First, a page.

I struggle with this constantly. My assumptions and daydreams about what the future might hold often cause unnecessary stress. As much as I strive to be present -- I've made it part of my full-time job! -- it's a constant battle to remember that what is real carries so much more value than what exists in my mind. For a long while, I knew I wanted to be more present and I read everything I could on the subject but I still struggled with it. I would grow frustrated, making my already tired mind more exhausted. 

Though I still struggle with being present (I really would love to know how people like Eckhart Tolle do it...!), I've come up with a method for managing thoughts about the future that really helps me to redirect my thoughts to the present moment. When my mind starts to wander, I do what I can to bring it back to the present by using what I like to think of as the TAP method. 

The TAP method involves taking thoughts about the future and giving them a closer look. While it sounds very fancy, it's basically a series of three questions that I ask myself when I find my thoughts dragging me away from the present. Asking myself these questions almost always helps to bring me back into moment. 

 

The TAP Method

 
The next time you find your mind wandering from the present -- dwelling on what could be -- use these questions to rein in those wayward thoughts and bring your focus back to the now.  


1. Is it TRUE right now?

Take the thought you're having and figure out if it's true right in this moment. Let's say you are worried about an upcoming presentation at work or school. In your mind you are standing up in front of the crowd, sweating, forgetting all the points you wanted to make. In your mind you are arriving unprepared, you are mocked by your colleagues or classmates. Now, those are very real concerns, but are they true right in this moment? No. Just like with this example, most of the things we imagine are not true in the present moment. Could they come true? Possibly. But thinking about them and giving them the same attention we would a true thought is pointless. It is a waste of our time and energy to focus attention on what may or may not happen. Also, take another look at the tale above. Even if the worst case scenario did come true, do we know why it came true? Perhaps there is something worse than the worst thing we can imagine. Use this question to focus on what's real and true, not what might/possibly/maybe/could happen.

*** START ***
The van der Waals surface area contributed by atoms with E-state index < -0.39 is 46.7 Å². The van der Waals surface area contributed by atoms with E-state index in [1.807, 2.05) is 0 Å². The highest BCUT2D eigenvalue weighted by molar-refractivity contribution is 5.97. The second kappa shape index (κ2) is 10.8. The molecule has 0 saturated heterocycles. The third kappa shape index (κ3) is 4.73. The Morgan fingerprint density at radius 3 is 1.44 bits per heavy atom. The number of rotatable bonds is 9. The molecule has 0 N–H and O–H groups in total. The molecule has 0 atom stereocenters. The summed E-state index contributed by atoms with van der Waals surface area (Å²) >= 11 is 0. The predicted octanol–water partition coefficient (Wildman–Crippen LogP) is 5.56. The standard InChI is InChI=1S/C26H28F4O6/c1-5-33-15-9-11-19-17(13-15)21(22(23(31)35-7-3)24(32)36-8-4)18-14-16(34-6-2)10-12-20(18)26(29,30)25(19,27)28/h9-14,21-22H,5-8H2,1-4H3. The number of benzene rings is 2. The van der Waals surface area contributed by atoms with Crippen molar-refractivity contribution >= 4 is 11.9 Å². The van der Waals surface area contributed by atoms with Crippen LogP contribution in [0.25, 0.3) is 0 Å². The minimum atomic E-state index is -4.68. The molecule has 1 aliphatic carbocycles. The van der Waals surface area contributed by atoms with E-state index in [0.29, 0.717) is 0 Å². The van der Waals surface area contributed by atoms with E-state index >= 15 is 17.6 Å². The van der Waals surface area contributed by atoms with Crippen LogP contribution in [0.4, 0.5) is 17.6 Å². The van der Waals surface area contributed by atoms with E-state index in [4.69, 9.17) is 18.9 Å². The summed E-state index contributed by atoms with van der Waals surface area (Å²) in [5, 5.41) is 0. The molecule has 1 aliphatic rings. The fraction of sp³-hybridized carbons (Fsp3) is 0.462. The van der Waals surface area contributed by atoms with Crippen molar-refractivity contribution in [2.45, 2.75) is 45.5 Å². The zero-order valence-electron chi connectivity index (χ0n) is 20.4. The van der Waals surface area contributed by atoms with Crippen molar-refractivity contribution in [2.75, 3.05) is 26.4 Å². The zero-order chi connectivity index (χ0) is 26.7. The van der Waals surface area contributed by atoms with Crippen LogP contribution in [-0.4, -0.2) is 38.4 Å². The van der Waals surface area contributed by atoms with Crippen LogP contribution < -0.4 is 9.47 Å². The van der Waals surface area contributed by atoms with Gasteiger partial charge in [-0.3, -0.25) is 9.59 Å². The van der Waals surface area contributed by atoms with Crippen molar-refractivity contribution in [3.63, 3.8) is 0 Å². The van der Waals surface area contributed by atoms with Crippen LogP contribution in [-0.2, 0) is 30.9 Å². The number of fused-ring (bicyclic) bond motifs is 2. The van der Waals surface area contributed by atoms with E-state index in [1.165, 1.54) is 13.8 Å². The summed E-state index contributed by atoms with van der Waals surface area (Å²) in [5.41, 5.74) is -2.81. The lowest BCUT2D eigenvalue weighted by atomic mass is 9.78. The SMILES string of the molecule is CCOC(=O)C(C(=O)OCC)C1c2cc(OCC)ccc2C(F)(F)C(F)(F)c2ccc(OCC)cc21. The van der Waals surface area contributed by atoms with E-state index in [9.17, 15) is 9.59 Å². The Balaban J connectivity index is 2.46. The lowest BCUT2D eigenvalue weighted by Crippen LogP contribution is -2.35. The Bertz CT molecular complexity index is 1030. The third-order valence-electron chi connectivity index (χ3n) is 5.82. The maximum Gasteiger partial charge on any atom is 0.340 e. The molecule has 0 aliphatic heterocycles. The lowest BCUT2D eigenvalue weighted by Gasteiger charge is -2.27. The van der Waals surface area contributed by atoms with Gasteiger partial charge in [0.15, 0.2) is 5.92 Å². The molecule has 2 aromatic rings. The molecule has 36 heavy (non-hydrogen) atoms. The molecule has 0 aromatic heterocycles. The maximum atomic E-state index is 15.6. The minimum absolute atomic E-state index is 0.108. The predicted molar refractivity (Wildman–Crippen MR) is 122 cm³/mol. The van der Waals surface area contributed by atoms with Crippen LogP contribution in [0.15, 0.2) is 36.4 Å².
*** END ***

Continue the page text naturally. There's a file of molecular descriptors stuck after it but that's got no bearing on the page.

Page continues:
2. Is it ADDING anything? 

If the first question didn't help and you have still been able to convince yourself that your thoughts about the future are true (remember: as much as they seem like very real possibilities, nothing is truer than the present moment), this question is the next step for bringing that brain of yours back to the now. Examine those thoughts you're having about the future and ask yourself if they're adding anything to your perception of the world. Let's use the same example we used with question #1: you're stressing about an upcoming presentation and all you can do is imagine how you will stumble over your words and embarrass yourself. Are these thoughts adding anything your present moment? Are they making you more prepared for your presentation? More confident that you will do well? Are they helping you to go over the information you will need to present? Nope! In fact, these thoughts are most likely taking something away from you -- value time and energy that you could be using to prepare and practice. If the thoughts of the future aren't adding value, let them go. 

3. Is it POSITIVE?

You might be able to convince yourself that the future thoughts are true and adding value ("They're preparing me for potential outcomes!" you might argue), but you can't argue with this third question: are these thoughts positive? Imagining what could occur in the future might seem to have it's value, but more often then not the imagined scenarios are harmful to living a positive and present life. Yes, we must all look to the future at times, but dwelling on or obsessing about the future, assuming we know what will come to be, is almost never positive. Look closely at your thoughts -- even those about the past and present -- and ask yourself if they are positive. Going back to our example, you can see that imagining the worst outcome is not positive. But what about imagining the best outcome? That certainly must be positive. While I won't argue that imagining yourself giving an amazing speech is much better than daydreaming of a failed performance, either way you are choosing to focus on something that is imaginary. The most positive choice of all is to focus on what's happening right now, what's real and true